Matter-wave interferometry is a powerful tool for high-precision measurements of the quantum properties of atoms, many-body phenomena and gravity. The most precise matter-wave interferometers exploit the excellent localization in momentum space and coherence of the degenerate gases. Further enhancement of the sensitivity and reduction of complexity are crucial conditions for the success and widening of their applications. Here we introduce a multi-state interferometric scheme that offers advances in both these aspects. The coherent coupling between Bose-Einstein condensates in different Zeeman states is used to generate high-harmonic output signals with an enhanced resolution and the maximum possible interferometric visibility. We demonstrate the realization of such an interferometer as a compact, easy to use, atom-chip device. This provides an alternative method for the measurement of the light-atom and surface-atom interactions and enables the application of multi-parameter sensing schemes in cold-atom interferometry. © IOP Publishing and Deutsche Physikalische Gesellschaft.


Volkov V.,Max Planck Institute for Polymer Research | Righini R.,European Laboratory for Nonlinear Spectroscopy LENS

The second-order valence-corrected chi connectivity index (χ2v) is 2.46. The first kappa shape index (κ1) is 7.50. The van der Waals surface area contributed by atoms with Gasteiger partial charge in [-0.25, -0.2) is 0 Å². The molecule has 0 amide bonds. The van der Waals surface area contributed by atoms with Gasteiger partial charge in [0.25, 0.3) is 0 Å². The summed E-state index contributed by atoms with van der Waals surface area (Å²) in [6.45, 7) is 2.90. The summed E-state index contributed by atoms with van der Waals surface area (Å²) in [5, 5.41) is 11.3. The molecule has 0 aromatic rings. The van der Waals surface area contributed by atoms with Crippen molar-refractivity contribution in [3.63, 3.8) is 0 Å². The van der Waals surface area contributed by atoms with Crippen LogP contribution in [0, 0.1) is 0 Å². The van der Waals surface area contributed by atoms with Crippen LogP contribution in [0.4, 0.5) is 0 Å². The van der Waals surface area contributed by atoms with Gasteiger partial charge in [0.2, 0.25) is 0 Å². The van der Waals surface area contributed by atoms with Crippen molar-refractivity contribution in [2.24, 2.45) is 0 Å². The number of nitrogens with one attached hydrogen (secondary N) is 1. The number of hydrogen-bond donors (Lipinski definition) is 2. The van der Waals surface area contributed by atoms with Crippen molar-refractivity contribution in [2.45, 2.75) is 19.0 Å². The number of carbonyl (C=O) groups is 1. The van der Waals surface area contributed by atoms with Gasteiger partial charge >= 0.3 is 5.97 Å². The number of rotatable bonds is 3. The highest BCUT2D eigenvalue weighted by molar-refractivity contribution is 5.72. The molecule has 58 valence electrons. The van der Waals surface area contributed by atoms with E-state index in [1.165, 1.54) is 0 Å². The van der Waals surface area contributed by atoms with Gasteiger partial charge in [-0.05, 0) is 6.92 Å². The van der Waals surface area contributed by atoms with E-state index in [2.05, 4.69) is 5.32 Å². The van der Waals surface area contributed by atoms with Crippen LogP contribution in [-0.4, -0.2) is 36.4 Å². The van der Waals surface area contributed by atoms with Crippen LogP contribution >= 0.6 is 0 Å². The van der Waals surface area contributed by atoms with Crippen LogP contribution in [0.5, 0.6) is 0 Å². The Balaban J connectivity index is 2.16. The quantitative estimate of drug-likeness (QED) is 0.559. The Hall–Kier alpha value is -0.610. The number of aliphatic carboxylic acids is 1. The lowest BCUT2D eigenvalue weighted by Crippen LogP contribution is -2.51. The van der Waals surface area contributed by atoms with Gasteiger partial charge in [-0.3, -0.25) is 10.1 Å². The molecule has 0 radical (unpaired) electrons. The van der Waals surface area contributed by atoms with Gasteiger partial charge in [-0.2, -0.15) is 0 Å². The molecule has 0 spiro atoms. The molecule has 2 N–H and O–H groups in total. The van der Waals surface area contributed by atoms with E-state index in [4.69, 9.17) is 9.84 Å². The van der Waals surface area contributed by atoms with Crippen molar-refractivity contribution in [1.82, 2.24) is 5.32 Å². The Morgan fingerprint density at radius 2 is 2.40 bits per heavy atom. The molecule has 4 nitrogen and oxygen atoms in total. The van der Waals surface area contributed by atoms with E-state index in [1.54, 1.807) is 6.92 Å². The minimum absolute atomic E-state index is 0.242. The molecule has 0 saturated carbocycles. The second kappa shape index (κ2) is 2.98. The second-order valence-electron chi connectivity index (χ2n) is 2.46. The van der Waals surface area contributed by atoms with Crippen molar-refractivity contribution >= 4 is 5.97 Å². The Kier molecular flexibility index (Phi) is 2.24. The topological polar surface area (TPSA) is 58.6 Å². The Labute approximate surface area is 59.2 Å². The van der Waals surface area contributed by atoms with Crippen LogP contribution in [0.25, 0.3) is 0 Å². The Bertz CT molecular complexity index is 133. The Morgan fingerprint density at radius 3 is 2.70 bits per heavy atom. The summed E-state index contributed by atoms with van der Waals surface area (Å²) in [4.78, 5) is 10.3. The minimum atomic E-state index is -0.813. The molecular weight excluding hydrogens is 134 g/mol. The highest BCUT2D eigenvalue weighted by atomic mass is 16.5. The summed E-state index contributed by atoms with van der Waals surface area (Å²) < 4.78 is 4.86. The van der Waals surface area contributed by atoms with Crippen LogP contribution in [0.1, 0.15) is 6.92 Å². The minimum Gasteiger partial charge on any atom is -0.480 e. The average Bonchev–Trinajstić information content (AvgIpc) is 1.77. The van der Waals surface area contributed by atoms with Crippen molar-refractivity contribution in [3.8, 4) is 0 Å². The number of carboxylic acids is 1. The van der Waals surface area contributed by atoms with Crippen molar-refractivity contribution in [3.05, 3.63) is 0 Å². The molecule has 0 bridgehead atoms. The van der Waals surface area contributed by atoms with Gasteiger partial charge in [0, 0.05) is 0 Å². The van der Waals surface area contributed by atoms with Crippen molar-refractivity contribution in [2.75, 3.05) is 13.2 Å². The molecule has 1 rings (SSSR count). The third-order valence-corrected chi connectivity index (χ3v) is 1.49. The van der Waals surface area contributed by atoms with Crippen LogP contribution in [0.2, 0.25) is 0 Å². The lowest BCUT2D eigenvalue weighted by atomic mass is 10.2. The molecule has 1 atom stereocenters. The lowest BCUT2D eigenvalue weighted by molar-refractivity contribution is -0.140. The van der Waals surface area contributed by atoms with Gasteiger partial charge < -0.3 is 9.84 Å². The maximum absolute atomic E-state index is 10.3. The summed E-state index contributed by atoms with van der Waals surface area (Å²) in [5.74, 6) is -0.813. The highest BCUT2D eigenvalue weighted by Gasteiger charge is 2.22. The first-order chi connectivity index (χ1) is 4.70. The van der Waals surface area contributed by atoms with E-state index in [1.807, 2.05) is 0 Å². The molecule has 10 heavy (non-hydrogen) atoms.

Physical Chemistry Chemical Physics | Year: 2014

While tetracyclines are in active medical use, their bioactive atomic compositions are still questionable. Here, we investigate the structural properties of neutral tetracycline in dimethyl sulfoxide-the environment used often to mimic the environment in vivo. We compare the measured linear and nonlinear infrared spectra to those calculated for a collection of stable and energetically plausible tautomers, and describe the structurally sensitive off-diagonal peaks using anharmonicities of the normal modes. The comparison of experimental and theoretical 2DIR spectra is consistent with the numerical predictions of statistical thermodynamics on the relative weights of possible tautomers. In result, we provide the systematic account of the structural realizations of neutral tetracycline in DMSO. © 2014 the Owner Societies.